Facial Nerve Injury
The Facial Nerve or the Seventh (7th) Cranial Nerve is responsible for facial and eyelid muscle contraction and movement. If this nerve is injured or dysfunctional, then a facial droop and incomplete eyelid closure may result. This condition is called “Facial Nerve Palsy” or “Seventh Nerve Palsy”. If the cause is not known then it is called a “Bell’s Palsy”. Bells’s palsy frequently improves over several months, but other causes (trauma, skin cancer resection, forehead surgery) of facial nerve palsy may be permanent.
Scarring in or around the eyelids may result in diminished eyelid excursion and incomplete eyelid closure. Trauma of the eyelids, cheek, eyebrow, or adjacent areas can be a cause of poor eyelid closure. Eyelid surgery also results in scarring of the eyelid skin as well as internal fibrosis (scarring). If this scarring or internal fibrosis is greater than what typically occurs, then eyelid movement may be limited. Excessive scarring may occur due to inflammation from topical medications such as allergy from antibiotic eye ointment, reaction to the preservative in eye medication, or the chronic use of eye drops with a vasoconstrictive agent ("get the red out").
Poor eyelid closure may lead to eye exposure. If your eyelids do not blink appropriately, then tears are not spread adequately across the eye resulting in pain, blurred vision, and even vision loss.
Management of Poor Eyelid Closure
Patients with a seventh nerve palsy need to lubricate their eyes with frequent (as much as every hour) daytime use of non-preserved artificial tears and lubricating eye ointments before sleeping. The ointment will result in blurred vision in the morning, so it should be washed out of the eye in the morning with an eye wash (such as Eye Stream® or Dacriose®). If artificial tears do not provide adequate lubrication, then lubricating eye ointment should be applied during the day in addition to night time use.
Go to Dry Eye Treatment for addition information.
Other methods of eye lubrication and protection include bedside humidifier use, avoidance of ceiling fans and areas of direct ventilation, wrap-around spectacles (commercially availabe), and occlusive eye dressings at night. Opsite® Dressing can be purchased at many pharmacies. This clear plastic dressing with a sticky edge can be placed over the eye area after placing lubricating eye ointment in the eye. A moisture chamber may also be achieved by putting Vaseline around the eye and using clear plastic wrap (Saran or cling Wrap) over the eye. This may only work well if you are a quiet, back sleeper.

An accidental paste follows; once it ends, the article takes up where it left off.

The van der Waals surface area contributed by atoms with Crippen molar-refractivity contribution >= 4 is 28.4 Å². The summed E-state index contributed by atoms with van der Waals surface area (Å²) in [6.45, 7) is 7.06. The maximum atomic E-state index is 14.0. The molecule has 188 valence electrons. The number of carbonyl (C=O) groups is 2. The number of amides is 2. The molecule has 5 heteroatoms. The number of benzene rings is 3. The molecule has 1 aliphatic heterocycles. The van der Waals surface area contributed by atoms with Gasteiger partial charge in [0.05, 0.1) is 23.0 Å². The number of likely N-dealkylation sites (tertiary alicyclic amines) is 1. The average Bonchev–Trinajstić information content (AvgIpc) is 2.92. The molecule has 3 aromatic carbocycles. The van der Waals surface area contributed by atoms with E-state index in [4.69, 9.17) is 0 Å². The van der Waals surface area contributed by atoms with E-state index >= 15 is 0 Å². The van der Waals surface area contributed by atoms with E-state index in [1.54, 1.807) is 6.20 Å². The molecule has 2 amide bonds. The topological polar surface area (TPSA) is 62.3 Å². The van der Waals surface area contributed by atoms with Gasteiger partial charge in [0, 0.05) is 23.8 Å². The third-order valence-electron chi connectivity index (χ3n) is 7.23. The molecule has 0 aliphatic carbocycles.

Surgical Treatment of Poor Eyelid Closure
Tear Duct Occlusion
Tear duct occlusion may help limit tear drainage and permit one's tears and artificial tears to remain on the eye surface for greater periods of time. This can be accomplished with either temporary/dissolvable or longer lasting punctal plugs. Punctal plugs are available in a variety of types and sizes and can be placed during an office visit.
Upper Eyelid Weight Implantation
In order to improve upper eyelid closure, a platinum weight may be placed in the upper eyelid. The weight is secured inside the upper eyelid under the eyelid skin and orbicularis muscle. The weight helps the eyelid come down when the patient attempts to close the eye. The weight does not usually limit eyelid opening as this is controlled by a different nerve (the third (3rd) nerve), and the upper eyelid levator muscle’s strength far exceeds the weight placed in the eyelid. Newer, thinner weights are now available which provide improved cosmesis and fewer complications.
Lower Eyelid Tightening/Elevation
Poor lower eyelid tone due to seventh (7th) nerve palsy can also contribute to eye exposure, tearing, and pain. Tightening of the lower eyelid through a small incision in the outside corner of the eye may improve tear drainage and eyelid closure resulting in improved vision and comfort.
When limited eyelid movement occurs following trauma or eyelid reconstructive surgery, then a variety of surgical techniques may be considered to potentially improve eyelid closure. Cicatrix (scar) release may be necessary, either of the skin or within the eyelid. This may require recession of the eyelid retractors in either the upper or lower eyelid in addition to lysis (release) of the internal fibrosis. If the absence of eyelid skin is the cause of eyelid retraction or ectropion, then augmentation of the eyelid with skin grafting or local skin flaps may be indicated.
Partial Closure of the Eyelids (Tarsorraphy)
If conservative measures do not provide adequate ocular protection, then partial or complete closure of the eyelids may be necessary to protect the eye from dryness, infection, and severe vision loss. There are several different short-term and long-term surgical techniques to achieve partial or complete eyelid closure. The technique selected is often based on the patient’s medical condition, corneal sensation, and degree of eyelid dysfunction.